Y Donor Won’t Let the Digital Divide Widen
During the best of times, there is a digital divide. In a pandemic, the gap widens.
This technology gap splits higher income families from lower income families. “Roughly three-in-ten adults with household incomes below $30,000 a year (29%) don’t own a smartphone,” write Monica Anderson and Madhumitha Kumar for the Pew Research Center. “More than four-in-ten don’t have home broadband services (44%) or a traditional computer (46%). And a majority of lower-income Americans are not tablet owners. By comparison, each of these technologies is nearly ubiquitous among adults in households earning $100,000 or more a year.”
Lower income families who can predominantly rely on a single device for digital access, typically a smartphone. These families are forced to use these smaller screens for a multitude of tasks, including applying for jobs. “The disparity in online access is also apparent in what has been called the ‘homework gap’ – the gap between school-age children who have access to high-speed internet at home and those who don’t,” continue Anderson and Kumar. “In 2015, 35% of lower-income households with school-age children did not have a broadband internet connection at home, according to a Pew Research Center analysis of U.S. Census Bureau data.”
Today, during the pandemic, not only homework, but all schoolwork is on-line. During the early days of the crisis, in late March, the United States scrambled to get children everywhere to safety. For the children of families of essential workforce members, that meant safe childcare centers. Education was almost an afterthought in the immediacy of the situation, as no one knew how long it would last. But as time has progressed, the need for digital access for kids became crucial.
The South Shore YMCA is operating two such state-designated emergency childcare centers, in Hanover and North Quincy, welcoming up to 80 kids per day. Many came with school work assignments but without digital devices on which to accomplish them. The childcare centers, early learning centers geared for the care and education of infants, toddlers, pre-schoolers and kindergarteners, did not have the devices needed by school-age children in this situation. The homework gap was widening.
Enter Sage Sustainable Electronics of Columbus, Ohio. When contacted by Y staff members about the issue, Sage vowed to help. Sharing the problem with a potential donor, Sage secured the donation of ten laptop computers for use by children of essential workforce employees. “The YMCA is doing such important work by helping out essential workers and children in need during this global crisis. Sage’s GoodTogether program is very excited to support that cause. Everyone deserves access to reliable technology,” said Lila Appaya, GoodTogether Partnership Coordinator for Sage.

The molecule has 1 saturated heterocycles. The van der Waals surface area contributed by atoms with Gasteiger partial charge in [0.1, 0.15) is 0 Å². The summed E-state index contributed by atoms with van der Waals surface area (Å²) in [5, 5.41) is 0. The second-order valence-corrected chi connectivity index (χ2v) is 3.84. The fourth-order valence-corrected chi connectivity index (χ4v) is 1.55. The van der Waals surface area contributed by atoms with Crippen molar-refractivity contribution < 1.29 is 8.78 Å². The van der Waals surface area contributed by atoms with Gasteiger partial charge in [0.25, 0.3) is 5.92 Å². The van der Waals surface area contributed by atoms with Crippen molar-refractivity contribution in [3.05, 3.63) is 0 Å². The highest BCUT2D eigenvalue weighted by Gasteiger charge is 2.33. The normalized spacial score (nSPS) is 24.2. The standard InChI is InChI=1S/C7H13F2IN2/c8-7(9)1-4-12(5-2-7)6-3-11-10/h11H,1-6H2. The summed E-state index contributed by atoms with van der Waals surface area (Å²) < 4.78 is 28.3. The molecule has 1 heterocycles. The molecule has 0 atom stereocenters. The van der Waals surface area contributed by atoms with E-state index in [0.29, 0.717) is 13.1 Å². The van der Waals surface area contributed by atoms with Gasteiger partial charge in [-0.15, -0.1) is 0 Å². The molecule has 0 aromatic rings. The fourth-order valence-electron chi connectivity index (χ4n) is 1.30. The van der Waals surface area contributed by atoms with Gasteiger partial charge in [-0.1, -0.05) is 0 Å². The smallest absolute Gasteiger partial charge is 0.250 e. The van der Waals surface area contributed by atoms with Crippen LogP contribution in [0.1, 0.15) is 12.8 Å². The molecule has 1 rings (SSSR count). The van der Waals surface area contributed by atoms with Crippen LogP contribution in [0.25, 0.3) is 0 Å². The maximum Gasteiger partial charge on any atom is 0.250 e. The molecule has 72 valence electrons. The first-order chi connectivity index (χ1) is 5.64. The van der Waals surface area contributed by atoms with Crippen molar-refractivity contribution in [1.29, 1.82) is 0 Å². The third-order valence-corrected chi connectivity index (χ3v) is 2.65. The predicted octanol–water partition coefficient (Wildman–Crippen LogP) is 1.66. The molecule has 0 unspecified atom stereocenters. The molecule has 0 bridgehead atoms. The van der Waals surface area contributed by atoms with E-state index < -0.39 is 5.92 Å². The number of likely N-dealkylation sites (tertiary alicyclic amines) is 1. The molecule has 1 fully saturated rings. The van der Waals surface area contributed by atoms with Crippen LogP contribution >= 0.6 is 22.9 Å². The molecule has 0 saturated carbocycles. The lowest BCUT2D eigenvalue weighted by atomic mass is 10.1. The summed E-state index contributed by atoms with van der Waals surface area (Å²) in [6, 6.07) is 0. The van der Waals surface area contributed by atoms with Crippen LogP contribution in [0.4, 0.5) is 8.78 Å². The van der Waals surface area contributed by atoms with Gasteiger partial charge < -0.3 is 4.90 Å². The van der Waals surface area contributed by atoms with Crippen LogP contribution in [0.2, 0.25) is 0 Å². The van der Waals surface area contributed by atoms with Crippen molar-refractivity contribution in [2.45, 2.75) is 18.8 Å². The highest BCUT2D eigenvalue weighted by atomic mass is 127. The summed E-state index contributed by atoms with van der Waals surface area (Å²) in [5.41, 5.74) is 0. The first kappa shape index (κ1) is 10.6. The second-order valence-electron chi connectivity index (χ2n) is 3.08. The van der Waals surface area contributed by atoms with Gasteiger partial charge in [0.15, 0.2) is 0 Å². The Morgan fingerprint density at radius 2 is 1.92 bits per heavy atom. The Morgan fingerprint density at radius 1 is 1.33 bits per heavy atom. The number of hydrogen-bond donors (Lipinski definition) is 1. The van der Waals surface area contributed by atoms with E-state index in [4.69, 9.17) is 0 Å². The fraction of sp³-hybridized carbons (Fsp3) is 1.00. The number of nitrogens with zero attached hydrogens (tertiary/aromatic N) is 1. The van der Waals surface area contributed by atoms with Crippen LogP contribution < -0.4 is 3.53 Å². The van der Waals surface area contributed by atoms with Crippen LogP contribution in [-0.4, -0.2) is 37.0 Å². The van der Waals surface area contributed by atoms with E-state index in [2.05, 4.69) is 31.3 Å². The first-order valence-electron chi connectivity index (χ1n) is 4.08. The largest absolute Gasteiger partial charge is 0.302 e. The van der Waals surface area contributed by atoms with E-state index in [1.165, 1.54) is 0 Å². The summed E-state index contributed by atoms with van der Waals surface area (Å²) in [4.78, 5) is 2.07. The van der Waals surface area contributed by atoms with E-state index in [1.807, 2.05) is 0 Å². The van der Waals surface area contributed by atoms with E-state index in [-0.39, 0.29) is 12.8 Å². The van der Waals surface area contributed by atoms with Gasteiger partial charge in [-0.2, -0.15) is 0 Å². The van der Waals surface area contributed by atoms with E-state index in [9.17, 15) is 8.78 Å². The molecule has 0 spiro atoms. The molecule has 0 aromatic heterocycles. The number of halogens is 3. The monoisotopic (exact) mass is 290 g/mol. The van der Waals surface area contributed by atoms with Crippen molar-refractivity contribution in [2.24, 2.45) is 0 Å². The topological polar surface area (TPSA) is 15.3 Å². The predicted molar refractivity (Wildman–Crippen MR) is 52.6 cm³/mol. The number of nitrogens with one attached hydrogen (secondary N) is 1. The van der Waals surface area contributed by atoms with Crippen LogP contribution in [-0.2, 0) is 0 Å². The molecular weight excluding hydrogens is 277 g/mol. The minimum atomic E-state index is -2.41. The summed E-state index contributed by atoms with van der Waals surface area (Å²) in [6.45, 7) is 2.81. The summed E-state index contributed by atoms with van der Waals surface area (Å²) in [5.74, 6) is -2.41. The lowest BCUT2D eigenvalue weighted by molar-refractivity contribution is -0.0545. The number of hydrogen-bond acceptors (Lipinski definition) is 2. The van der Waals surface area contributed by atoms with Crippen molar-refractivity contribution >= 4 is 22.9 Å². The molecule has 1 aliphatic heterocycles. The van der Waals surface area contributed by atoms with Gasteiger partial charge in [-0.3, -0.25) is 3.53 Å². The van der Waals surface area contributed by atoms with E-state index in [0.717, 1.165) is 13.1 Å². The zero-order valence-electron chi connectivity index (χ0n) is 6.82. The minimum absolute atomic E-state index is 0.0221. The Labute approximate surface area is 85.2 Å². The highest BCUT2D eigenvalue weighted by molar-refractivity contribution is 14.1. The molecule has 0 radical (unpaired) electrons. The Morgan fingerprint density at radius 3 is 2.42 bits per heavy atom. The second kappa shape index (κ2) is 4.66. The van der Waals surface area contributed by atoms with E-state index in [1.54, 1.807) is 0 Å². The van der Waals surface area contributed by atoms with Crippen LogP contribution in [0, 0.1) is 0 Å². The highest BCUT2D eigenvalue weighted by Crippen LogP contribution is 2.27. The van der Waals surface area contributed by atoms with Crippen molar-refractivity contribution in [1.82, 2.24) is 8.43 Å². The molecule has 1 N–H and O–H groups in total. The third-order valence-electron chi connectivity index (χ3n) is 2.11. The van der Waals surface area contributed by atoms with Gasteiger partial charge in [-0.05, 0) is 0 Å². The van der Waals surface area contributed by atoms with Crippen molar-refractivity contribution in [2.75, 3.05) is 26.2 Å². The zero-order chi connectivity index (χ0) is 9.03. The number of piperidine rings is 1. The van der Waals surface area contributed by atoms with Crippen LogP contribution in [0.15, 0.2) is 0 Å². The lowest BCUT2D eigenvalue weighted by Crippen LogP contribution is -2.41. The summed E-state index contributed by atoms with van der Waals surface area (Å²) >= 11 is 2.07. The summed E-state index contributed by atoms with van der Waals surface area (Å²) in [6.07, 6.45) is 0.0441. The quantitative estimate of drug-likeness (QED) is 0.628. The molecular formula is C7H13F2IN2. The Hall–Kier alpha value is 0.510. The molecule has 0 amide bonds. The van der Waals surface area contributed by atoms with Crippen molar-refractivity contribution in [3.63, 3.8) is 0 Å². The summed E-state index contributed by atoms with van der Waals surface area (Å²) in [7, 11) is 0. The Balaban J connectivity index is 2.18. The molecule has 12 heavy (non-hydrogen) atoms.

“The YMCA is one of our most important charitable relationships,” said Jill Vaské, Sage’s President. “Together, we are working with the YMCA Van Buren Center in Columbus on an exciting new initiative: the Sage TechBank for the YMCA. It will facilitate donations of useful technology to the Y from anyone in the community. Sage’s process includes data sanitization and cleaning, turning a used device into a like-new experience for the recipient.”
The news of the donation of the computers immediately sounded through the halls of the childcare centers, bringing smiles to the faces of teachers and parents alike. “This is amazing, and so many of the families will be so appreciative that we will be able to help their kids with their schoolwork,” said Kristine Swan, Vice President of Youth Development for the South Shore YMCA.
“This is going to be so helpful, as our numbers are continuing to rise with a large number of school age children,” said Sarah Cowan, overseeing the North Quincy childcare center. The computers were deployed to the centers in the first few days of May, and changes instantly occurred. Kids who had been previously shut out from their classes caught up with their classmates.
And so, thanks to Sage Sustainable Electronics and their anonymous donor, the digital homework gap incrementally began to close on the South Shore.
To donate to the South Shore YMCA during this crisis, contact Mary Orne, firstname.lastname@example.org, 781-264-9453, or visit ssymca.org/covid19support to support the challenge through a tax-deductible donation.
About the South Shore YMCA
The South Shore YMCA is a leading charitable organization dedicated to strengthening community. Since 1892, the Y has served communities across the South Shore of Massachusetts and beyond, engaging over 60,000 adults, children, families and seniors each day through membership, critical social services, and programs that support a healthy spirit, mind and body. The Y empowers everyone by ensuring access to resources, relationships and opportunities for all to learn, grow and thrive. By bringing together people from all backgrounds, the Y’s goal is to improve overall health and well-being, ignite youth empowerment and demonstrate the importance of connections throughout our community. To learn more about the South Shore YMCA and our causes, visit ssymca.org. The Better You Belongs Here.